As you know, I love education policy, DC and running. I also love running in new cities, and NCE represents a great way to host a fun run, a way to combine running in LA before we get to the education policy and education leadership work of NCE. It’s a chance to get some fresh air, see the city before it fully wakes up, before a day of networking and learning.

This year, for our inaugural ‘Officially Unofficial Fun Run’ at the National Conference on Education in LA, we will run on Friday morning, February 15, at 6 am. The run is open to any and all fitness levels and paces. We will be working out with November Project LA, the LA chapter of my favorite DC running community.


  • What to Expect: The workout is circuit based, meaning it is NOT point to point, so no need to worry about pace, getting lost, or being left behind. The workouts always include options for modifying up/down based on your fitness level or workout goals. Generally speaking, November Project workouts combine running (usually ¼ - ½ mile at a time, broken up with ‘spice’, different types of body weight exercises: squats, pushups, burpees, and the like). You can go as fast or slow as you like. 
  • Details: We will workout with the LA chapter of my favorite DC run club, November Project. The group is one of the most welcoming running communities I have run with, and I have brought supts to not only the DC location, but also San Diego and New Orleans when our conferences were in those cities. And now, LA!!


If you are interested in participating in this year's run (including if you aren't sure but want to receive information about it!, please submit your name and email address at the RSVP link here

Please note that this is a fun run, and all runners/walkers participate of their own will. Participants assume all responsibility for any related fun, enjoyment, sweating, or incident.  



January 25, 2019

(ED FUNDING) Permanent link

The federal shutdown is, well, shut down. For now.

Late on Friday, both the House and Senate passed a short-term continuing resolution and the president signed it into law, bringing the longest partial government shutdown in history to close in its 35th day. Following increased pressure amid growing negative polling, and air stops in major airports due to lack of workers, which sent ripples up and down the east coast, the president announced he would sign a funding deal to temporarily end the shutdown.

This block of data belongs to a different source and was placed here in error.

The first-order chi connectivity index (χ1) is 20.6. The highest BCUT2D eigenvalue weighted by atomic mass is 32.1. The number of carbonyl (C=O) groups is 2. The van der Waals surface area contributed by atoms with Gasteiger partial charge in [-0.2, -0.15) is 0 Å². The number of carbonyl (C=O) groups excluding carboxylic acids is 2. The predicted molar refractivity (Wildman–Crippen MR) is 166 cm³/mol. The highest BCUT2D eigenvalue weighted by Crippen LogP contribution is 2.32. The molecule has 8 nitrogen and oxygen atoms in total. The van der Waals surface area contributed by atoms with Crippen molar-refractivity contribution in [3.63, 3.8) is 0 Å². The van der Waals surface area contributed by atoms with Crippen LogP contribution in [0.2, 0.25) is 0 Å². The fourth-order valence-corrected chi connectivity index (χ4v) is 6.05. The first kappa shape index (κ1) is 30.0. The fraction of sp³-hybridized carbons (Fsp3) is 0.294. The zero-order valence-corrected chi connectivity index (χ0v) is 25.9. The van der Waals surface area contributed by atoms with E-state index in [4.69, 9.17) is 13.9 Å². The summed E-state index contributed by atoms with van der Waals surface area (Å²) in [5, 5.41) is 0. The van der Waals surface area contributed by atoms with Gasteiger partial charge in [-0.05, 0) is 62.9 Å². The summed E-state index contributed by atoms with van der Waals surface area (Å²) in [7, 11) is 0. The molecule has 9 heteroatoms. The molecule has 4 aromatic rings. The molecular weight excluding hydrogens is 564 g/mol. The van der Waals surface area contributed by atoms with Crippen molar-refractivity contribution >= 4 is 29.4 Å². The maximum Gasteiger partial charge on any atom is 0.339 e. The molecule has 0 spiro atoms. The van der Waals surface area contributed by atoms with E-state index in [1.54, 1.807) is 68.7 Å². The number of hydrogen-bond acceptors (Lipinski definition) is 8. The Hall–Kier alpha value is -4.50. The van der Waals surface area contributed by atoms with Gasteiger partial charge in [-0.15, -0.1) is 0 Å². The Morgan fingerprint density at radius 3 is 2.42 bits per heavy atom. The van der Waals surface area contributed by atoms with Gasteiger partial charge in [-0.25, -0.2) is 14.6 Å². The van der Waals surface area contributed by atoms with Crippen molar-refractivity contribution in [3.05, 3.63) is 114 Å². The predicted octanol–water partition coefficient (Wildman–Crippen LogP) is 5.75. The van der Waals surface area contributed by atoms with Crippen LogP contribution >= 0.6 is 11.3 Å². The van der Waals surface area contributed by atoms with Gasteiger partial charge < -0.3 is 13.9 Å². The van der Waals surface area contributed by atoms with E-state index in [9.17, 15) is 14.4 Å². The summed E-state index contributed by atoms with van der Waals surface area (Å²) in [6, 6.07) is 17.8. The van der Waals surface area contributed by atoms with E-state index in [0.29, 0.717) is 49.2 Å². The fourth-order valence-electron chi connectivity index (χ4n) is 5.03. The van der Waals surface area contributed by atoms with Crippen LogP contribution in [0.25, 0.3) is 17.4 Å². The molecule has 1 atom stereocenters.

The agreement level funds the portions of the government that had been shutdown, buying Congress time to wrap up the appropriations work for FY19. In addition to funding the government through February 15, the agreement creates a conference committee on homeland security. This committee will have the three week work period to negotiate the deal. The short term deal includes zero money for the border wall. The path forward remains anything but certain, as the president has already indicated that he remains open to declaring an emergency to secure funding for the wall. It is feasible Congress could pass stand alone bills for all impacted portions of the government (except homeland security, the slice of the pie that would include funding for a wall). That said, this path forward, funding all parts of government except homeland security would significantly reduce the consequence of another shutdown, as well as dilute any perceived pressure the president could leverage in negotiations related to wall funding, should another shutdown occur.

As a reminder, of the 12 appropriations bill (which collectively fund the entirety of the federal government), these are the ones that remain incomplete: agriculture, commerce, financial services, homeland security, interior, state/foreign ops, and transportation. These are the ‘slices of the funding pie’ funded through February 15, and subject to the consequences of another shutdown if Congress fails to fund them for the remainder of the FY19 fiscal year. 

Stay tuned. As a reminder, US Education Department and Health & Human Services, the two agencies that provide the bulk of federal funding provided to schools, are already fully funded, not part of the current shutdown and face no threat of any additional shutdowns in 2019. If there is another shutdown and it includes the agriculture appropriations bill, it will impact the SNAP program as well as the school meals programs (breakfast, lunch and after school meals). We’ll be monitoring this.